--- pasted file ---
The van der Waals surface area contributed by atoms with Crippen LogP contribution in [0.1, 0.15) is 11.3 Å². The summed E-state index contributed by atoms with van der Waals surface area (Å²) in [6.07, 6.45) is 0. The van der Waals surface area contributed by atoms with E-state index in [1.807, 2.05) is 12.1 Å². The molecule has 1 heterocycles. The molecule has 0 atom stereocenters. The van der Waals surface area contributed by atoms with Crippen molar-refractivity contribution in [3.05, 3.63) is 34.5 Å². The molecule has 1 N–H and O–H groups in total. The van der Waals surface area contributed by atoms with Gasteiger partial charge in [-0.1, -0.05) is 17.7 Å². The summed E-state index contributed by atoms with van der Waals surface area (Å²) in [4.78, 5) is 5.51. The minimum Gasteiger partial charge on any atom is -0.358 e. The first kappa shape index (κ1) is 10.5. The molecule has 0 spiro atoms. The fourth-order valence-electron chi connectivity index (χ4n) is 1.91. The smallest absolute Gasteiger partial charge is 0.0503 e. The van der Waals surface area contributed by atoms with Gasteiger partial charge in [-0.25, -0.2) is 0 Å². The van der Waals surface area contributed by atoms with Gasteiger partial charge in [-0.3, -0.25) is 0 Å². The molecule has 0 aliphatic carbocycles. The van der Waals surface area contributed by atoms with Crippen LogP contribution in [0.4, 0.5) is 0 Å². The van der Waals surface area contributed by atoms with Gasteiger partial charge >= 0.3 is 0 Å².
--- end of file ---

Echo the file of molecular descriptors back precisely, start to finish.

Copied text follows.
The van der Waals surface area contributed by atoms with Crippen LogP contribution in [0.1, 0.15) is 11.3 Å². The summed E-state index contributed by atoms with van der Waals surface area (Å²) in [6.07, 6.45) is 0. The van der Waals surface area contributed by atoms with E-state index in [1.807, 2.05) is 12.1 Å². The molecule has 1 heterocycles. The molecule has 0 atom stereocenters. The van der Waals surface area contributed by atoms with Crippen molar-refractivity contribution in [3.05, 3.63) is 34.5 Å². The molecule has 1 N–H and O–H groups in total. The van der Waals surface area contributed by atoms with Gasteiger partial charge in [-0.1, -0.05) is 17.7 Å². The summed E-state index contributed by atoms with van der Waals surface area (Å²) in [4.78, 5) is 5.51. The minimum Gasteiger partial charge on any atom is -0.358 e. The first kappa shape index (κ1) is 10.5. The molecule has 0 spiro atoms. The fourth-order valence-electron chi connectivity index (χ4n) is 1.91. The smallest absolute Gasteiger partial charge is 0.0503 e. The van der Waals surface area contributed by atoms with Gasteiger partial charge in [-0.25, -0.2) is 0 Å². The van der Waals surface area contributed by atoms with Gasteiger partial charge in [-0.3, -0.25) is 0 Å². The molecule has 0 aliphatic carbocycles. The van der Waals surface area contributed by atoms with Crippen LogP contribution in [0.4, 0.5) is 0 Å². The van der Waals surface area contributed by atoms with Gasteiger partial charge >= 0.3 is 0 Å².